A Dramatic Ending: Tomb of the Tang Xianzu, ‘Shakespeare of the Orient’, Has Finally Been Found
Tang Xianzu was a notable playwright in China during the Ming Dynasty. Sometimes called the “Shakespeare of the East,” he is best known for four plays, often called the “Four Dreams” and “ The Peony Pavilion” , a dramatic romance which is still performed around the world. His final resting place has finally been identified amongst a cluster of tombs in Jiangxi Province and researchers are excited to study some of the final words he left behind.
Xinhua reports that Tang’s tomb is one of 42 tombs discovered in Fuzhou. Researchers say that his third wife, Fu, was buried alongside the playwright, while his second wife, Zhao, was buried in an adjacent tomb.
19th century writings asserted the playwright was buried in Fuzhou, but the location of the exact gravesite has been a mystery. Until recently, Tang’s fans had to go to an empty tomb in the city’s People’s Park to commemorate his legacy.
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It has been said that the tomb is in bad shape. Yet the discovery is considered a lucky find because South China Morning Post reports much of the family graveyard was apparently destroyed during the social upheavals of the Cultural Revolution.
The tombs. ( Xinhua)
Archaeologists also found six epitaphs, including some written by Tang himself. One of the inscriptions that has been attributed to Tang is written to honor his grandmother. The epitaphs will be released to the public for research in the upcoming months so scholars can learn more about literature, art, and calligraphy during Tang's time.
Mao Peiqi, vice chairman of the Chinese Society on Ming Dynasty History explained the significance of the tomb’s discovery to People’s Daily Online :
"This discovery is significant, because it tells us more about Tang's life, his family tree and relationships with other family members. Besides, by learning about the status and lives of Tang's family, we can learn about education, culture and agriculture in the Ming Dynasty as well as the development of society.”
Tang was born in 1550 and died in 1616 - the same year as the famous bard William Shakespeare. Though they never met or likely knew of each other and had different cultural backgrounds, it has been suggested that there were some similarities between the two men. Exhibitions have been created to compare the men and their plays, mixtures of Tang's and Shakespeare’s works have been performed by Chinese opera companies, and the government of Fuzhou even donated statues of Tang and Shakespeare standing shoulder to shoulder to Stratford-upon-Avon, Shakespeare's hometown.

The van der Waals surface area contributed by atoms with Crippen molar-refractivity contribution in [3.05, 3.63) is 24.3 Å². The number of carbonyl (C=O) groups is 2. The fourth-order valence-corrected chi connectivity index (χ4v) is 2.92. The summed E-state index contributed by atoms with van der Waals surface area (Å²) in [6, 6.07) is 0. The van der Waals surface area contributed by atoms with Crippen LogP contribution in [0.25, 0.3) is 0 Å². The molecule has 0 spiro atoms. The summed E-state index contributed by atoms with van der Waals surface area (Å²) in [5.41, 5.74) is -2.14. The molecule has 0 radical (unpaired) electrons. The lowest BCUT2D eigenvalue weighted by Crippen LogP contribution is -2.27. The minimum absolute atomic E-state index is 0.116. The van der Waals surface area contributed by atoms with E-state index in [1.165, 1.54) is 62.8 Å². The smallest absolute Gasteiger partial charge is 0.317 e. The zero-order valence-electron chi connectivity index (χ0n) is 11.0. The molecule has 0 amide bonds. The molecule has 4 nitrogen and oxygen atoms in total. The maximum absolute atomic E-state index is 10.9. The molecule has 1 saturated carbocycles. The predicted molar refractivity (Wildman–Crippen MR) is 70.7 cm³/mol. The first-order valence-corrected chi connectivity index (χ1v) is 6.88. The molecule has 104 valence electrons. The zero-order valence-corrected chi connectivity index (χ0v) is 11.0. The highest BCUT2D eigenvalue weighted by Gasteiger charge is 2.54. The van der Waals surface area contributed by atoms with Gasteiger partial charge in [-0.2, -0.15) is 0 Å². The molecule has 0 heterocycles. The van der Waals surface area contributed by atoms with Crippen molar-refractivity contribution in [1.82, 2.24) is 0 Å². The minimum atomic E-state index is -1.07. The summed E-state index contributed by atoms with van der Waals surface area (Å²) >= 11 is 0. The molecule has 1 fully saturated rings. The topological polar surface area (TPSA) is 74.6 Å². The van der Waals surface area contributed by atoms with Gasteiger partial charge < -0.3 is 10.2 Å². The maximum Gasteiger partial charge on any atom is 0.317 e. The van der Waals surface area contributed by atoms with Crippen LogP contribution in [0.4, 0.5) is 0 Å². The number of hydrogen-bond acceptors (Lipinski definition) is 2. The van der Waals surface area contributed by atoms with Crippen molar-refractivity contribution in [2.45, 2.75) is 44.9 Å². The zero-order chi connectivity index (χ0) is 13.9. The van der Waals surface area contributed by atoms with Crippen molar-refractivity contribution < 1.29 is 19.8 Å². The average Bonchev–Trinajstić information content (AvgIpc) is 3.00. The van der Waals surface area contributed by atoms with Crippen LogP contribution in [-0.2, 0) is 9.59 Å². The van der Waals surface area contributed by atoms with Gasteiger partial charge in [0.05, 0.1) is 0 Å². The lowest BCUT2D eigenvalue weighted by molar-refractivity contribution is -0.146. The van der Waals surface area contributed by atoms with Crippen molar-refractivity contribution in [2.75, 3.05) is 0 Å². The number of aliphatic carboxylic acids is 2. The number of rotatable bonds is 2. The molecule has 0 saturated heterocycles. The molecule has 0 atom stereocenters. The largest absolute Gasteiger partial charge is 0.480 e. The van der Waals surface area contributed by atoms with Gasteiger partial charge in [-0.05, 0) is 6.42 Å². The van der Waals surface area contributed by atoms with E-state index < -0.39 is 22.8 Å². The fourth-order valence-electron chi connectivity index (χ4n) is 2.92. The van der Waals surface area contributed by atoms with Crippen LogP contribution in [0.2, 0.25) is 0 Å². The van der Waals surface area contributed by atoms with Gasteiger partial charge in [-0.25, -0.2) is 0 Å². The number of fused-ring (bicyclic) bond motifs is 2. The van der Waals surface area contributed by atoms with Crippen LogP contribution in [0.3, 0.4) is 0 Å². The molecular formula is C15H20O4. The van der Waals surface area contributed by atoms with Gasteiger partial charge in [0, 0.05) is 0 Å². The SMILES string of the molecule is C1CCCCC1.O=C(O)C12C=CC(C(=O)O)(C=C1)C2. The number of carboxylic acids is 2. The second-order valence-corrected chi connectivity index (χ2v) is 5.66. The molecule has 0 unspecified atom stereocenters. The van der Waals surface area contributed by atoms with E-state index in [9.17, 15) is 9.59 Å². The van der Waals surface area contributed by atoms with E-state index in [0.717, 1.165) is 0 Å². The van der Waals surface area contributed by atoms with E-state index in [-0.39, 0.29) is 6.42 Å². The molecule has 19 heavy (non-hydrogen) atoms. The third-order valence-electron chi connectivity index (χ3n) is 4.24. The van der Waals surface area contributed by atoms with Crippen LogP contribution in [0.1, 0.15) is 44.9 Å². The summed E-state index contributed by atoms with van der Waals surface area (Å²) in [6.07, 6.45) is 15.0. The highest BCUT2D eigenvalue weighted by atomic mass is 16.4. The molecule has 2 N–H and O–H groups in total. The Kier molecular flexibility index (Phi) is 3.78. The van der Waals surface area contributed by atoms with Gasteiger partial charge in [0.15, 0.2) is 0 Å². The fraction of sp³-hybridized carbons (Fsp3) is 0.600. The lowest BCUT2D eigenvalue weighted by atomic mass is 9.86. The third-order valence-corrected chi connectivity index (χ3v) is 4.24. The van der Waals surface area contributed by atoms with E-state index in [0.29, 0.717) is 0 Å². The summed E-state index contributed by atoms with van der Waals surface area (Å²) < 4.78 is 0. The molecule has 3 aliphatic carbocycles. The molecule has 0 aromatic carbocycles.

Tang Xianzu (1550-1616), Ming poet and dramatist. ( Public Domain )
The Conversation wrote an article on Tang in 2016 which described his “Four Dream” plays. It said they:
“are constructed around a dream narrative, a device through which Tang unlocks the emotional dimension of human desires and ambitions, and explores human nature beyond the social and political constraints of the feudal system of the time. It is a similar dream motif that we find in Shakespeare’s A Midsummer Night’s Dream.”
A page from a printed copy of Record of Southern Bough (also known as A Dream Under the Southern Bough). ( Public Domain )
As for Tang’s masterpiece, “ The Peony Pavilion”, The Conversation writes that:
“Over 55 scenes it explores the passions of young Du Liniang, daughter of Du Bao, the governor of Nan'an. After dreaming of a young scholar she meets in a peony pavilion, Du Liniang suddenly falls ill. Before dying, she leaves a self-portrait of herself and a poem with her maid, with orders to hide these under a stone by the plum tree at Taihu Lake.
Three years later, a scholar named Liu Mengmei dreams of Du Liniang. In his dream, he and Du Liniang fall madly in love. It is the strength of this love that helps Liu Mengmei to revive Du Liniang from the grave. After confronting Du Liniang’s father, the couple marry and live a long and happy life.”
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This play ends with a message of hope and “celebrates true love over death and the constraints imposed by society.” [Via The Conversation]
A scene from ‘The Peony Pavilion’. ( CC BY SA 4.0 )
Finally, it should be mentioned that there are plans to build a monument or tourist area at the grave site so Tang’s fans and scholars will be able to learn more about the famed playwright and honor his memory.